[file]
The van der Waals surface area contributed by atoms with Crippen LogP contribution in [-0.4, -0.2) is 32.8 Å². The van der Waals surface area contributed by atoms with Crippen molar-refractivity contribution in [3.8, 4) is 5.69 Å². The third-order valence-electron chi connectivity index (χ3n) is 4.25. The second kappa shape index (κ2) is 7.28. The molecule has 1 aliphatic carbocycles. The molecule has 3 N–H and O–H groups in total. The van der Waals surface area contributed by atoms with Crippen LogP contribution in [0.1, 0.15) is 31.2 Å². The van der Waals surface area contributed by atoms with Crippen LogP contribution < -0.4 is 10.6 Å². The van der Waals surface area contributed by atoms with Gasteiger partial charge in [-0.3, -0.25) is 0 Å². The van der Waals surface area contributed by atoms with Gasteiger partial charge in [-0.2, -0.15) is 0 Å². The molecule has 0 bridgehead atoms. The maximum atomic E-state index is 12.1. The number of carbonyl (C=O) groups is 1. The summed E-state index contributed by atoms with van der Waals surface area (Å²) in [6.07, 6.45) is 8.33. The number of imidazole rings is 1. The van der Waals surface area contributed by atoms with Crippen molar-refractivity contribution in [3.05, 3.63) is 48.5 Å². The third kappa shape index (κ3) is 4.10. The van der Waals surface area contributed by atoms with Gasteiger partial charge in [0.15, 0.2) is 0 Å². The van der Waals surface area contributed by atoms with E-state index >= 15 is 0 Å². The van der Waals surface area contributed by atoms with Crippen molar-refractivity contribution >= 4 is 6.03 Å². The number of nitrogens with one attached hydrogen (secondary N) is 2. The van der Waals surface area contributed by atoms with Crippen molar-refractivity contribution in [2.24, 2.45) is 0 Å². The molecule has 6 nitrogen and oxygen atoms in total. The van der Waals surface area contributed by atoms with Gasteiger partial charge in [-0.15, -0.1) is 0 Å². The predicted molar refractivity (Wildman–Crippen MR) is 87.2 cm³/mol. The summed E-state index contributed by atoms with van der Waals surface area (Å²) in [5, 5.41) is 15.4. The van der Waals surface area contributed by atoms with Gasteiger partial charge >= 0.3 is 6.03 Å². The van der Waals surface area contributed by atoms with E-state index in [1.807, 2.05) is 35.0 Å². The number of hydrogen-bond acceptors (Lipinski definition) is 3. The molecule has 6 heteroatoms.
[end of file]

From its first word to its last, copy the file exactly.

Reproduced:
The van der Waals surface area contributed by atoms with Crippen LogP contribution in [-0.4, -0.2) is 32.8 Å². The van der Waals surface area contributed by atoms with Crippen molar-refractivity contribution in [3.8, 4) is 5.69 Å². The third-order valence-electron chi connectivity index (χ3n) is 4.25. The second kappa shape index (κ2) is 7.28. The molecule has 1 aliphatic carbocycles. The molecule has 3 N–H and O–H groups in total. The van der Waals surface area contributed by atoms with Crippen LogP contribution in [0.1, 0.15) is 31.2 Å². The van der Waals surface area contributed by atoms with Crippen LogP contribution < -0.4 is 10.6 Å². The van der Waals surface area contributed by atoms with Gasteiger partial charge in [-0.3, -0.25) is 0 Å². The van der Waals surface area contributed by atoms with Gasteiger partial charge in [-0.2, -0.15) is 0 Å². The molecule has 0 bridgehead atoms. The maximum atomic E-state index is 12.1. The number of carbonyl (C=O) groups is 1. The summed E-state index contributed by atoms with van der Waals surface area (Å²) in [6.07, 6.45) is 8.33. The number of imidazole rings is 1. The van der Waals surface area contributed by atoms with Crippen molar-refractivity contribution in [3.05, 3.63) is 48.5 Å². The third kappa shape index (κ3) is 4.10. The van der Waals surface area contributed by atoms with Gasteiger partial charge in [0.15, 0.2) is 0 Å². The van der Waals surface area contributed by atoms with E-state index >= 15 is 0 Å². The van der Waals surface area contributed by atoms with Crippen molar-refractivity contribution >= 4 is 6.03 Å². The number of nitrogens with one attached hydrogen (secondary N) is 2. The van der Waals surface area contributed by atoms with Crippen molar-refractivity contribution in [2.24, 2.45) is 0 Å². The molecule has 6 nitrogen and oxygen atoms in total. The van der Waals surface area contributed by atoms with Gasteiger partial charge in [-0.15, -0.1) is 0 Å². The predicted molar refractivity (Wildman–Crippen MR) is 87.2 cm³/mol. The summed E-state index contributed by atoms with van der Waals surface area (Å²) in [5, 5.41) is 15.4. The van der Waals surface area contributed by atoms with Gasteiger partial charge >= 0.3 is 6.03 Å². The van der Waals surface area contributed by atoms with E-state index in [1.807, 2.05) is 35.0 Å². The number of hydrogen-bond acceptors (Lipinski definition) is 3. The molecule has 6 heteroatoms.